While most countries are vociferously in favor of free trade, precious little evidence of unrestricted trade in its pure form can be found anywhere. As part of the survey, Industry Week selected four widely-used products for study -- automobiles, bluejeans, cellular phones and airplanes -- and tracked their course from factory to consumer. The findings:
 Automobiles -- Picture this: A Chrysler Jeep Cherokee selling in Japan for roughly the same price as a $40,000 Lexus LS400 in the U.S. Or an $18,000 Chrysler LeBaron selling for $33,000 in Japan. Clearly, as the survey notes, there are impediments facing U.S. car makers in Japan markets not seen by Japanese car makers in the U.S.
 In Europe, the 12-nation European Community and Japan agreed to a plan in 1991 to control Japanese penetration of European markets by allowing Japanese imports to rise from the current 12 percent share to a 16 percent share by 1999. The lesson here is that Japan and Europe have taken far stronger steps to protect their market than the U.S. has.
 Bluejeans -- The worldwide market shows minimal trade obstructions, the result of the overwhelming popularity of American- made jeans. The demand for jeans overrides any trade barrier considerations.
 Cellular Phones -- In this high growth market, manufacturers face complicated certification processes in selling to other advanced nations. Japan, in particular, is highly regulated.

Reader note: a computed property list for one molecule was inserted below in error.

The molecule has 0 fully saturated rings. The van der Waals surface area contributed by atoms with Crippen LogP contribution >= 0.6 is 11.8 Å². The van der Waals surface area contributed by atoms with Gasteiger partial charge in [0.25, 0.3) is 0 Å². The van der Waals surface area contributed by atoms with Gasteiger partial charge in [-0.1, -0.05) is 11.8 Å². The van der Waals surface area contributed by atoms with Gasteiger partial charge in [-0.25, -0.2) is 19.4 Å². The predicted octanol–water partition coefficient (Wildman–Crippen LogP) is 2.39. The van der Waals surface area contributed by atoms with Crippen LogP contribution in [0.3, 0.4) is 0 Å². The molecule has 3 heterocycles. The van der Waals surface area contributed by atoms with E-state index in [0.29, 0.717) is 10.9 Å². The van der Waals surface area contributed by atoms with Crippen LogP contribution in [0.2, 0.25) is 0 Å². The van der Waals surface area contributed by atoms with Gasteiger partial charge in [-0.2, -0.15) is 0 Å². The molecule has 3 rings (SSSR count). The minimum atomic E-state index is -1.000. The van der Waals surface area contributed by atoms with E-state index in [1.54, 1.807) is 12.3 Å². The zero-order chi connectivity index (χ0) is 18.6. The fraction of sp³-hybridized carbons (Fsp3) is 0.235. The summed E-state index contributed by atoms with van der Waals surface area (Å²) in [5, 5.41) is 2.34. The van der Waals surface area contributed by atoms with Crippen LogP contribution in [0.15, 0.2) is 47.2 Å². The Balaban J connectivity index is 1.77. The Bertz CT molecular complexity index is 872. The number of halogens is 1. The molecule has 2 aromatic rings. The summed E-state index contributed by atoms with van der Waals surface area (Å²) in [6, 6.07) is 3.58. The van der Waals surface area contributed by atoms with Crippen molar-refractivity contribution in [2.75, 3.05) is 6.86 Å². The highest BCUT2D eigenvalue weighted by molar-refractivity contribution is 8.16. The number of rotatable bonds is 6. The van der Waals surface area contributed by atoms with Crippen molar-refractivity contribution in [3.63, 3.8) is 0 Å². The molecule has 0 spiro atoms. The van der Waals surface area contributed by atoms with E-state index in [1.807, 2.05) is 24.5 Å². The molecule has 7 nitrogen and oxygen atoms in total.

Motorola's experience in selling its cellular phones in Japan is especially revealing. Allowed to sell in one region of the country, Motorola was denied access to the important Tokyo-Nagoya business corridor, until Japan's technology caught up to Motorola's, thereby blunting its competitive edge.
 Airplanes -- As a result of the expertise and technology developed in defense work, the U.S. dominates this market. However, European competition is increasing due to previously heavy government subsidies to the Airbus consortium established by the four largest European aerospace companies. Subsidies are now being reduced significantly to the approval of U.S. producers. Japan, meanwhile, has been content to serve as a parts sub-contractors for the major U.S. and European players.
 In general, said Weimer, the survey disclosed an optimistic view of trade as a natural connection between peoples of different nations. If left relatively unimpeded by government policies, he noted, international trade is the vehicle to "bring the most good to the most people in the shortest time."
 As a result, he urged that the continuing debate here and abroad about unfair trade practices be conducted in a more reasoned manner and with a global perspective. To accomplish this, Weimer called for more extensive media reporting of the trade debate, with detailed coverage of what happens to merchandise as it moves across national borders.
 -0- 5/13/92
 /CONTACT: Charles R. Day, Jr. of Industry Week, 216-696-7000/ CO: Industry Week ST: Ohio IN: SU:

KK -- CL018 -- 9800 05/13/92 15:01 EDT
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Date:May 13, 1992